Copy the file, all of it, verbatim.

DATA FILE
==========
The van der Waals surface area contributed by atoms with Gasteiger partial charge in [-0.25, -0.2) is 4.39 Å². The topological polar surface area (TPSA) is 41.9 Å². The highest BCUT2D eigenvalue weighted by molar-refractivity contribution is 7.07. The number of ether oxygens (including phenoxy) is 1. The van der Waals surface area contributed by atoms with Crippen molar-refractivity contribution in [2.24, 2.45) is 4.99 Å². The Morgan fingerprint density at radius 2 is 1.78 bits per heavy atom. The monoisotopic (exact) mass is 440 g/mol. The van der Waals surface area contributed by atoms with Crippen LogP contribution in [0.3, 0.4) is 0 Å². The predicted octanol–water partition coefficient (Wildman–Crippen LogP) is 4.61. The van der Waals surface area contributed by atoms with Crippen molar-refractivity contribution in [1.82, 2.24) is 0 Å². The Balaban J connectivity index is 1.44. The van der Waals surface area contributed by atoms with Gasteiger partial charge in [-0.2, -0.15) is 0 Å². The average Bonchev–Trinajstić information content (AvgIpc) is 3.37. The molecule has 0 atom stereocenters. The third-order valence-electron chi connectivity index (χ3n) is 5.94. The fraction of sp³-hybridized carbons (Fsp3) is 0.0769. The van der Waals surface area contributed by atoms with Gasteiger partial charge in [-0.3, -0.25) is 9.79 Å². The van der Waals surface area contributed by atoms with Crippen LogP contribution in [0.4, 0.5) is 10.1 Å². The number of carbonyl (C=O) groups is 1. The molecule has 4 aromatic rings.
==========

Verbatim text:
The van der Waals surface area contributed by atoms with Gasteiger partial charge in [-0.25, -0.2) is 4.39 Å². The topological polar surface area (TPSA) is 41.9 Å². The highest BCUT2D eigenvalue weighted by molar-refractivity contribution is 7.07. The number of ether oxygens (including phenoxy) is 1. The van der Waals surface area contributed by atoms with Crippen molar-refractivity contribution in [2.24, 2.45) is 4.99 Å². The Morgan fingerprint density at radius 2 is 1.78 bits per heavy atom. The monoisotopic (exact) mass is 440 g/mol. The van der Waals surface area contributed by atoms with Crippen LogP contribution in [0.3, 0.4) is 0 Å². The predicted octanol–water partition coefficient (Wildman–Crippen LogP) is 4.61. The van der Waals surface area contributed by atoms with Crippen molar-refractivity contribution in [1.82, 2.24) is 0 Å². The Balaban J connectivity index is 1.44. The van der Waals surface area contributed by atoms with Gasteiger partial charge in [-0.2, -0.15) is 0 Å². The average Bonchev–Trinajstić information content (AvgIpc) is 3.37. The molecule has 0 atom stereocenters. The third-order valence-electron chi connectivity index (χ3n) is 5.94. The fraction of sp³-hybridized carbons (Fsp3) is 0.0769. The van der Waals surface area contributed by atoms with Gasteiger partial charge in [-0.3, -0.25) is 9.79 Å². The van der Waals surface area contributed by atoms with Crippen LogP contribution in [0.4, 0.5) is 10.1 Å². The number of carbonyl (C=O) groups is 1. The molecule has 4 aromatic rings.